In the ataxic type, which occurs in less than 5% of children with cerebral palsy, coordination is poor, and muscles are weak. Movements become shaky when children reach for an object (a type of tremor). Children have difficulty when they try to move rapidly or do things that require fine movements. They walk unsteadily, with their legs widely spaced.
In the mixed type, two of the above types, most often spastic and athetoid, are combined. This type occurs in many children with cerebral palsy. Children with mixed types may have severe intellectual disability.
Cerebral palsy is difficult to diagnose during early infancy. As the baby matures, delays in learning to walk and developing other motor skills (motor development), spasticity, or lack of coordination become noticeable.
Although laboratory tests cannot identify cerebral palsy, a doctor may do blood tests and imaging of the brain, usually magnetic resonance imaging (MRI) to identify a cause and to look for other disorders.
If the cause is still not clear or if muscle problems seem to be getting worse or differ from those usually caused by cerebral palsy, doctors may recommend additional testing, such as electrical studies of nerves (nerve conduction) and muscles (electromyography) and genetic testing.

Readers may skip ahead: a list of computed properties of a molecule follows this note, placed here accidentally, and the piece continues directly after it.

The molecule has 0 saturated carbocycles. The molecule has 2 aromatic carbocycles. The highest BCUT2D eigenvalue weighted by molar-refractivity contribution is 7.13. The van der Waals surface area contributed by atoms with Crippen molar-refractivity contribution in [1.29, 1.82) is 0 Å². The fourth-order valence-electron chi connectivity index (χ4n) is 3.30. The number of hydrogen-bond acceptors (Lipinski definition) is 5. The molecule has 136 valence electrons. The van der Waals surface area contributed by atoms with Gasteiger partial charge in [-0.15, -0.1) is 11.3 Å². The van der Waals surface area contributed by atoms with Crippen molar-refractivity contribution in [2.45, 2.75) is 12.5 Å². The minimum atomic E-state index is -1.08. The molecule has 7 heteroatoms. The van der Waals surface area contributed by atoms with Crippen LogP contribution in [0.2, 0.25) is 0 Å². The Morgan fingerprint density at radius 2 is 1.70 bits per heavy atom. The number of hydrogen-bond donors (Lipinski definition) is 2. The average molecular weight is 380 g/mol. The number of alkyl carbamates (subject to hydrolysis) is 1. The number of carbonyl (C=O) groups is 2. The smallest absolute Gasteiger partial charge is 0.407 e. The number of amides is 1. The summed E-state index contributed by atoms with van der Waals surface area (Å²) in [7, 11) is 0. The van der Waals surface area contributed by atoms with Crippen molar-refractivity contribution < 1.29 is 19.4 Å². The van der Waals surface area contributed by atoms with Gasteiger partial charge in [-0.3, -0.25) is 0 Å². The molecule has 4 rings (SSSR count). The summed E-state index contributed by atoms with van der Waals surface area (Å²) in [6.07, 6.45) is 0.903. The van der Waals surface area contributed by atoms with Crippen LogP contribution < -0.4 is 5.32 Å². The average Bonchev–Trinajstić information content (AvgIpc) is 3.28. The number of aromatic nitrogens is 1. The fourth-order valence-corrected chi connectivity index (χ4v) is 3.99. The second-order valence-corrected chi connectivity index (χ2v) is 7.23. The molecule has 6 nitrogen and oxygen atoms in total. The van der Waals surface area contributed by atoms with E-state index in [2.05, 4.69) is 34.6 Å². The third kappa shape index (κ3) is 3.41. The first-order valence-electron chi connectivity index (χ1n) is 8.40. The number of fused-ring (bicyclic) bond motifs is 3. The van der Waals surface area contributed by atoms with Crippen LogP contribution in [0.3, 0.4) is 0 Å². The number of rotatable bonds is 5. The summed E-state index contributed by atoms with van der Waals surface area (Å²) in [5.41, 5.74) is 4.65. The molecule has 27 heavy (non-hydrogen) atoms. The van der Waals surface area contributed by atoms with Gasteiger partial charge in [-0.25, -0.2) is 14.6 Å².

The specific type of cerebral palsy often cannot be distinguished before the child is 2 years old.
The prognosis usually depends on the type of cerebral palsy and on its severity. Most children with cerebral palsy survive into adulthood. Only the most severely affected—those incapable of any self-care or taking food by mouth—have a substantially shortened life expectancy. With appropriate treatment and training, many children, especially those with spastic paraplegia or hemiplegia, can lead a near-normal life.
Cerebral palsy cannot be cured, and its problems are lifelong. However, much can be done to improve a child's mobility and independence. The goal is to enable children to become as independent as they can be.
Physical therapy, occupational therapy, and braces may improve muscle control and walking, particularly when rehabilitation is started as early as possible. Speech therapy may make speech much clearer and help with swallowing problems. Constraint-induced movement therapy may help when the disorder does not affect all the limbs. For this therapy, the unaffected limb is restrained during waking hours, except during specific activities, so that children must do tasks with the affected limb. As a result, new pathways for nerve impulses may develop in the brain, enabling people to use the affected limb better.